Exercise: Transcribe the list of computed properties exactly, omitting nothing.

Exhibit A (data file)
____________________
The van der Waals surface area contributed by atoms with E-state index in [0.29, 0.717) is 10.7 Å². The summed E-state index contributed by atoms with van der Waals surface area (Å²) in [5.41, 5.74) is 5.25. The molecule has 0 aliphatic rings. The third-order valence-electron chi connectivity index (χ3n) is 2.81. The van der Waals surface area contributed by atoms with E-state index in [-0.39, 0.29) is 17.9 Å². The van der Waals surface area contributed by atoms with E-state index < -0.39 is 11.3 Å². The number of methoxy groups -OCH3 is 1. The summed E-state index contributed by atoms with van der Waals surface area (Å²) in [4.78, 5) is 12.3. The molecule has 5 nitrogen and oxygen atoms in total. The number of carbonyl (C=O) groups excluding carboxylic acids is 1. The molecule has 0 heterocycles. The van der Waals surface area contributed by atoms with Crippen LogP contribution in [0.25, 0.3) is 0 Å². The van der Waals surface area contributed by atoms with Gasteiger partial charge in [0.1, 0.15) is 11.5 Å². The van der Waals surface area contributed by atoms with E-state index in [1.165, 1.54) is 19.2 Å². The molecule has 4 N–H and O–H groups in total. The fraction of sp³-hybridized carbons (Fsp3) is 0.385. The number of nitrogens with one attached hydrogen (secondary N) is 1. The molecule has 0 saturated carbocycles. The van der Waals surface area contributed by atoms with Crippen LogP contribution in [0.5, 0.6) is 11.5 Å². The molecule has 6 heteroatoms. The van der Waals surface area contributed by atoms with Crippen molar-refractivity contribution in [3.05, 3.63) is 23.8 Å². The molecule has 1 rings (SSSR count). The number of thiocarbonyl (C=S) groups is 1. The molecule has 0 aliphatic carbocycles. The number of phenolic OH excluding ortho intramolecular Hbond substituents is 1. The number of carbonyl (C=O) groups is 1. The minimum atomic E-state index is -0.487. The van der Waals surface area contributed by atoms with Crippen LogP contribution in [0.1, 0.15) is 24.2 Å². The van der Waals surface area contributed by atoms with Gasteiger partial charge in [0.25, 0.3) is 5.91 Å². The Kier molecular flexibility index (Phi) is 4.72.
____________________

The van der Waals surface area contributed by atoms with E-state index in [0.29, 0.717) is 10.7 Å². The summed E-state index contributed by atoms with van der Waals surface area (Å²) in [5.41, 5.74) is 5.25. The molecule has 0 aliphatic rings. The third-order valence-electron chi connectivity index (χ3n) is 2.81. The van der Waals surface area contributed by atoms with E-state index in [-0.39, 0.29) is 17.9 Å². The van der Waals surface area contributed by atoms with E-state index < -0.39 is 11.3 Å². The number of methoxy groups -OCH3 is 1. The summed E-state index contributed by atoms with van der Waals surface area (Å²) in [4.78, 5) is 12.3. The molecule has 5 nitrogen and oxygen atoms in total. The number of carbonyl (C=O) groups excluding carboxylic acids is 1. The molecule has 0 heterocycles. The van der Waals surface area contributed by atoms with Crippen LogP contribution in [0.25, 0.3) is 0 Å². The van der Waals surface area contributed by atoms with Gasteiger partial charge in [0.1, 0.15) is 11.5 Å². The van der Waals surface area contributed by atoms with E-state index in [1.165, 1.54) is 19.2 Å². The molecule has 4 N–H and O–H groups in total. The fraction of sp³-hybridized carbons (Fsp3) is 0.385. The number of nitrogens with one attached hydrogen (secondary N) is 1. The molecule has 0 saturated carbocycles. The van der Waals surface area contributed by atoms with Crippen LogP contribution in [0.5, 0.6) is 11.5 Å². The molecule has 6 heteroatoms. The van der Waals surface area contributed by atoms with Crippen molar-refractivity contribution in [3.05, 3.63) is 23.8 Å². The molecule has 1 rings (SSSR count). The number of thiocarbonyl (C=S) groups is 1. The molecule has 0 aliphatic carbocycles. The number of phenolic OH excluding ortho intramolecular Hbond substituents is 1. The number of carbonyl (C=O) groups is 1. The minimum atomic E-state index is -0.487. The van der Waals surface area contributed by atoms with Crippen LogP contribution in [0.1, 0.15) is 24.2 Å². The van der Waals surface area contributed by atoms with Gasteiger partial charge in [0.25, 0.3) is 5.91 Å². The Kier molecular flexibility index (Phi) is 4.72.